The debate now shifts from the closed-off UN negotiating rooms to national legislatures responsible for domestic ratification. Some governments including those in Mexico, Argentina, Costa Rica and Brazil, are attempting to join the agreement in 2016.
The case for climate leadership in Latin America received a boost from the announcement that Mexico’s former Secretary of Foreign Affairs, Patricia Espinosa, will be the new UN climate chief. Espinosa’s celebrated handling of the 2010 Cancun talks well positions her to build on the formidable legacy of Christiana Figueres in encouraging greater global action on climate change. Having two consecutive Latin American women lead the UNFCCC can pressure governments in the region to prioritize the issue.
The Paris Agreement will enter into force once 55 countries, which account for at least 55% of total global emissions, complete their domestic ratification processes. It stands a good chance of coming into effect this year or next after the US and China, which together represent nearly 40% of global emissions, announced their intention of joining it in 2016.
The Paris Agreement sends a clear message to policymakers and investors that the phasing out of fossil fuels by 2050 is required and that all investments must be consistent with reaching net zero emissions this century. It includes binding obligations for all countries to regularly prepare national climate plans and strengthens the goal to limit the global temperature increase to well below 2 degrees and to pursue efforts to limit it to 1.5 degrees.
The domestic ratification process in Latin America creates an unprecedented opportunity to start a national conversation about the benefits of climate action and the implications for infrastructure investments. Focusing on the Agreement’s goals can provide a roadmap for cleaner growth especially renewable energy expansion and prioritizing electric transport in urban areas. At a time when weaker economic growth and recession blights the region, lawmakers must enable progress to improve economic performance and productivity by backing new engines of growth that are low in emissions and resilient to climate impacts.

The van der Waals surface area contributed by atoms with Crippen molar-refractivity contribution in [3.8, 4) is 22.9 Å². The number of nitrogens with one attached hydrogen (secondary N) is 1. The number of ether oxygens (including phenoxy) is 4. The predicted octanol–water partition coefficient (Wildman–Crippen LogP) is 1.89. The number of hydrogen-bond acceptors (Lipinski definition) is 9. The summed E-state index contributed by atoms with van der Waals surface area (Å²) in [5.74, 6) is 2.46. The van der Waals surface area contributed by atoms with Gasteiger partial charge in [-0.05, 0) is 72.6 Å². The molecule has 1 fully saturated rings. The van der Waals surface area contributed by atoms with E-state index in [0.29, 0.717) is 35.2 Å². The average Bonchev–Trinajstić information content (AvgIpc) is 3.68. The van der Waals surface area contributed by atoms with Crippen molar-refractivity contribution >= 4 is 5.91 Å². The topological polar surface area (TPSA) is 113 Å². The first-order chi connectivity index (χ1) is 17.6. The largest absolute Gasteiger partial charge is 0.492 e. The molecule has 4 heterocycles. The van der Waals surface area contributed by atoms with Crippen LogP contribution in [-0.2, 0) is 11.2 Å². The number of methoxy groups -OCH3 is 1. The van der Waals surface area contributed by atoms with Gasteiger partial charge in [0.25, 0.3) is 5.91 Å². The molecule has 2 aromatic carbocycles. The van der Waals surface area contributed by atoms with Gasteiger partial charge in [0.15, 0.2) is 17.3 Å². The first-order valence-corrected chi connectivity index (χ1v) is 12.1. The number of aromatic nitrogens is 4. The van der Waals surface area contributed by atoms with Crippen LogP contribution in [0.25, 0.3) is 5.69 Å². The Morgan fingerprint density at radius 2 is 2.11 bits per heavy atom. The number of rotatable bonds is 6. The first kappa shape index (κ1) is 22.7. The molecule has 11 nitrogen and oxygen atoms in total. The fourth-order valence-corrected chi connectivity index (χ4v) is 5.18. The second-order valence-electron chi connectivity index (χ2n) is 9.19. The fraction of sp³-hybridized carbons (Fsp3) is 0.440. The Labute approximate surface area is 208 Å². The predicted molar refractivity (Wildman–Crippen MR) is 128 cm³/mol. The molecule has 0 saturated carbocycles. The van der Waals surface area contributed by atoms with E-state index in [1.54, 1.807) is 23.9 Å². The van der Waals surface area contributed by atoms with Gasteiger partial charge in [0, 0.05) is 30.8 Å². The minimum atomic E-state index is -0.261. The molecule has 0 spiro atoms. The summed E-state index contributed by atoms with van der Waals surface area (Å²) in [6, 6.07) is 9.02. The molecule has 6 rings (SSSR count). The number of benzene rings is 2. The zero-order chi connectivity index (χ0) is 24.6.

As part of the Agreement, all countries are required to submit national plans. Nearly all Latin American countries set goals to reduce emissions and adapt to climate impacts. This process led to a more open policy design and in some cases, civil society and the private sector participated in debates about targets for the first time. However, this first generation of emission reduction goals is insufficient to limit the average global temperatures to well below 2 degrees. Latin American countries’ proposed reductions are also for the most part too conservative. Except for Brazil and Costa Rica, the plans are conditional upon developed countries delivering financial, technological and capacity building support.
Between 2016 and 2018 countries must upgrade their plans to bring them in line with the Agreement’s goals. Ratification along with a pathway for improving the national climate plans would send a firm message to developed countries that countries are serious about their implementation. The plans should also include more detail on the required finance providing better guidance to developed countries and investors on what is needed to support their implementation. Transparent reporting on progress will also be crucial to increase their credibility with citizens and companies.
Plugging the finance gap and a proactive private sector will be essential
Vast investment flows are needed to support Latin America to build essential infrastructure for sustainable transport, clean energy and water, and sanitation and waste collection services. The Inter-American Development suggests up to 5 percent of Latin America’s GDP or roughly US$250 billion will be required to meet future demand for infrastructure. National conversations should openly discuss the benefits of these investments, which can reduce emissions, create jobs and increase productivity.